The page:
the presentation

Report
Engaging Informal Recyclers in Europe: Status
and Report of a Consultation
Anne Scheinberg and Jelena Nešić
<[email protected]>
[email protected]
1
Structure of this Presentation
1.
2.
3.
4.
Introduction: recycling, puzzle or promise
Service chain and value chain
The power of a valorisation framework
Discussion on two levels
2
What?
There are informal recyclers in
Europe??
Well, I suppose we will have to “solve
that problem” quickly
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Structure of this Presentation
1.
2.
3.
4.
5.
6.
7.
Waste Picking in Europe
Consultations with informal recyclers
Service Chains and value chains (side trip)
Occupations in your countries and cities
Global Waste-Picker Organising Modalities
Socio-economic information
Initiatives researching /supporting informal
recycling in Europe
8. Lessons from outside of Europe
9. EPRIS in Europe: some proposals
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Background: Informal Recycling EU
Accession and EU Waste Directives
Results of the Consultations –
1. Goals for improvement and motivation for
organising
2. Preferences for organising modalities
What we don’t know: the research agenda in
Europe
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1. Waste Picking in the Europe/the
Balkans
1. As many as a million persons supported by informal
recycling within or at the gates of the European
Union
2. Informal private sector recyclers and re-use traders - mostly of Roma ethnicity -- dominate the re-use and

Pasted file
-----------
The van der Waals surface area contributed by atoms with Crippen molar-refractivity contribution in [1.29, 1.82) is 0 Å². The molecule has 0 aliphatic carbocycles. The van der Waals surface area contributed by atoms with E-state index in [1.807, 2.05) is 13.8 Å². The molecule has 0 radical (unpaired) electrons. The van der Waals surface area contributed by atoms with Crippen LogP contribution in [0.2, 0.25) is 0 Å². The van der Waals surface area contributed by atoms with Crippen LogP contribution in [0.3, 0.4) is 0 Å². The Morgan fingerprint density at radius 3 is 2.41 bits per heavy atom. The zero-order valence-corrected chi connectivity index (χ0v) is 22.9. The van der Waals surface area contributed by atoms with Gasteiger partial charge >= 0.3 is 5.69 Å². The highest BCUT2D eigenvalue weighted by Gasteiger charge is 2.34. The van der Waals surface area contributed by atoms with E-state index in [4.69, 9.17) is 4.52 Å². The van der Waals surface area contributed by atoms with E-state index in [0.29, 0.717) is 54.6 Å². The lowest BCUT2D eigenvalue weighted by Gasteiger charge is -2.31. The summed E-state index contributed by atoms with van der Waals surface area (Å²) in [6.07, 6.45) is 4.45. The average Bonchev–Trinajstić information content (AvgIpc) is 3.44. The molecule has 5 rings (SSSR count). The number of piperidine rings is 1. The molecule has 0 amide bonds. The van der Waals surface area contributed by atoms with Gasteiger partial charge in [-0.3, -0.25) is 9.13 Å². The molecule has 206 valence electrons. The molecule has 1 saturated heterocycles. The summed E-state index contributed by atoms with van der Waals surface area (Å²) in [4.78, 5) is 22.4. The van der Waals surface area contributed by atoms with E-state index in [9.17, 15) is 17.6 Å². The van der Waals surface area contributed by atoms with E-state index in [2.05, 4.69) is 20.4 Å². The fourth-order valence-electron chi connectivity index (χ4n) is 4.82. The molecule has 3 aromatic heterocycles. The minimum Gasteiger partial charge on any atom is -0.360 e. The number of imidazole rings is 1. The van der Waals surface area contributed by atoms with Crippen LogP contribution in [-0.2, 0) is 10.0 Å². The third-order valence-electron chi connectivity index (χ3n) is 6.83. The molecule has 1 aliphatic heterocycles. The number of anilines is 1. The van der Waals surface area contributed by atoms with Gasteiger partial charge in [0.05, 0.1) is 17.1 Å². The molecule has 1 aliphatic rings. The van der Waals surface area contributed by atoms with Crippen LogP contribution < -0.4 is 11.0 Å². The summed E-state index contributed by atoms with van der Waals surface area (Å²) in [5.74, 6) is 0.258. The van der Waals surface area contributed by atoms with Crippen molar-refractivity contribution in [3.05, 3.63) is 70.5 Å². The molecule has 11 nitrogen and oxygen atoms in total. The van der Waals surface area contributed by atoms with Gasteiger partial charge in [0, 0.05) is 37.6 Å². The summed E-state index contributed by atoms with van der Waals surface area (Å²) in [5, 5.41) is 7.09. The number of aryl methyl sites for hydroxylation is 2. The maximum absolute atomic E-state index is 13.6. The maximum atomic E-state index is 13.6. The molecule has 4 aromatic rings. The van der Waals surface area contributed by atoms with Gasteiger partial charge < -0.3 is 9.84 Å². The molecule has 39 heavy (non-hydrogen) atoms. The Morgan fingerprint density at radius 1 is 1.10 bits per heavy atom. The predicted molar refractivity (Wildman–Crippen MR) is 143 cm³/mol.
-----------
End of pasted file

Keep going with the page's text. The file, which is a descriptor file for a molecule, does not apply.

recycling sector in Southern Europe and the socalled “new EU.”
3. The economic crisis is also reported to have driven
many other persons to extract value from the “urban
commons” of waste, which they see as their only
option for supporting themselves and families.
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2. Consultation 2013-2014 in the following cities
and countries:
Belgrade, Serbia (DTI)
Podgorica, Montenegro (DTI)
Bijelina, Bosnia and Herzogovina (DTI)
Athens, Greece (EcoRec)
Skopje, Strumica, and Kochani, Macedonia
MDC TI.net)
 Tunis, Tunisia (information added later)
 Information from TransWaste in Hungary





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3. Short Side-Trip: Service chain & value chain
Note: the municipal solid waste and private value chain
recycling systems are separate.
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a. Service chain and value chain
1. The service chan and the value chain are different.
• The service chain involves removing waste – or
other forms of disvalue.
• The value chain involves trading valuable
commodities.
2. Service chain collection is always profitable BUT
won’t cover trans-fer or disposal costs.
3. Value chains are private, secret, difficult to enter.
4. Informal recyclers are the base of the value chain.
they know how to sell recyclables.
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b. Value chain recycling – the default framework
Generator
Municipal
activities
End-user
Processor
Collection
Disposal
Junk shop
Waste picker
Note: the municipal solid waste and private value chain
recycling systems are separate.
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c. Value chain recycling in the Balkans anno 2005
Municipal
“Chistocha”
Activities & Sphere of
Influence
Generator
End-user /
Exporter
Waste picker
Collection
Exporter
Waste picker
Disposal
Junk shop
Waste picker
Waste pickers interfere in the service chain, extract materials
and sell to private value chain end-users or exporters.